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Under Pennsylvania DUI law, there are sentencing guidelines that set forth standard sentencing ranges for any DUI conviction. If a judge imposes a sentence the defendant feels is unfair, the defendant can seek a discretionary review from a higher court. Recently, in Commonwealth v. Cordy, the Superior Court of Pennsylvania clarified that for a court to offer a defendant a review of a discretionary sentence, the defendant must show that there is a substantial question that the sentence is improper under the sentencing guidelines. If you were charged with a DUI you should consult a Pennsylvania DUI attorney as soon as possible to ensure you do not waive any rights.

Factual Scenario

Allegedly, the defendant was stopped for speeding. When the police officer approached the vehicle, two men exited the car through the passenger door. The men were instructed to return to the vehicle, which they did. The officer asked why the driver exited via the passenger door, to which the driver replied he did not have a license but was driving due to his friend’s request. When the officer asked the driver for identification, he could not produce any. The driver admitted to drinking and was administered a field sobriety test, which he failed. He was arrested and transported to the police station, where he was identified under a different name than he had given the arresting officer. It was then revealed that the defendant had two active warrants and an extensive criminal history.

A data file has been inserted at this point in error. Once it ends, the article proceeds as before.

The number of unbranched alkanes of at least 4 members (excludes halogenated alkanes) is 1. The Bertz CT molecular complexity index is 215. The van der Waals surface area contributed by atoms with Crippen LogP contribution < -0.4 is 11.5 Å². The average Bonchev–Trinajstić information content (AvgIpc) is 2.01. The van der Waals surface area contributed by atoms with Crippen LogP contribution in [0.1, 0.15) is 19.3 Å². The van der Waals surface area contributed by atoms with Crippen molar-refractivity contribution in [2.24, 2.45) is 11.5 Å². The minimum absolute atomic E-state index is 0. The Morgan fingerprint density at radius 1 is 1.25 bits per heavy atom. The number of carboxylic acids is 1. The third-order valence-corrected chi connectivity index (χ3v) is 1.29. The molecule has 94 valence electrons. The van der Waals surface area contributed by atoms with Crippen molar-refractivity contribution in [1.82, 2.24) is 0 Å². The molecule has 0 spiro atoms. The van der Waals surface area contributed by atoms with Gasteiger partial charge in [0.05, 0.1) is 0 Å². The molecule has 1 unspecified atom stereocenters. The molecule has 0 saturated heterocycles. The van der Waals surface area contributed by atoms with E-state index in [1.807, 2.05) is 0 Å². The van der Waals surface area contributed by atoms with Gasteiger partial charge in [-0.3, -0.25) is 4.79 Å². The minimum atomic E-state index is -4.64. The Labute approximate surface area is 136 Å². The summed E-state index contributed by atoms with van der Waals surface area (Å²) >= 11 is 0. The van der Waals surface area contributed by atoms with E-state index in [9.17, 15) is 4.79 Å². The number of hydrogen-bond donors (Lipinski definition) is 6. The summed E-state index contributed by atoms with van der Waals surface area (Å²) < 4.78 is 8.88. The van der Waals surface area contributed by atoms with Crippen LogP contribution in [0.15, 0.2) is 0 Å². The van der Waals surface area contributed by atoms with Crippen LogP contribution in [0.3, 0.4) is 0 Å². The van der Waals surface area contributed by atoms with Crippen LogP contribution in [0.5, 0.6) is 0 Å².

Reportedly, the defendant pled guilty to DUI, general impairment, which was an ungraded misdemeanor, and habitual offenders, which was a second-degree misdemeanor. At the defendant’s sentencing hearing, the prosecutor advised the court of the defendant’s criminal history, which included over fourteen prior convictions. The court also heard testimony from the defendant regarding his history of drug addiction. The defendant was sentenced to incarceration of not less than nine months and not more than twenty-three months, and six months probation, which was within the standard sentencing range. The defendant appealed the discretionary portion of his sentence. On appeal, the court affirmed.

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Under Pennsylvania DUI law, you must knowingly and willingly consent to chemical testing for the results of the test to be admissible. If you can show that your consent to a blood test was invalid or coerced, you may be able to suppress the results of the test. Before the Supreme Court of the United States ruling in Birchfield v. North Dakota, a Pennsylvania DUI suspect could face increased criminal penalties for failing to submit to a blood test. After that case decision, the state can no longer impose such penalties.

Recently, in Commonwealth  v. Vanderpool, the Commonwealth Court of Pennsylvania held that submitting to a blood test due to a mistaken belief that a refusal to submit could result in increased criminal penalties is not sufficient to show that consent was invalid. If you are facing DUI charges and refused to submit to a breath, test you should confer with a knowledgeable Pennsylvania DUI attorney to analyze the circumstances surrounding your arrest and discuss your available defenses.

Factual Scenario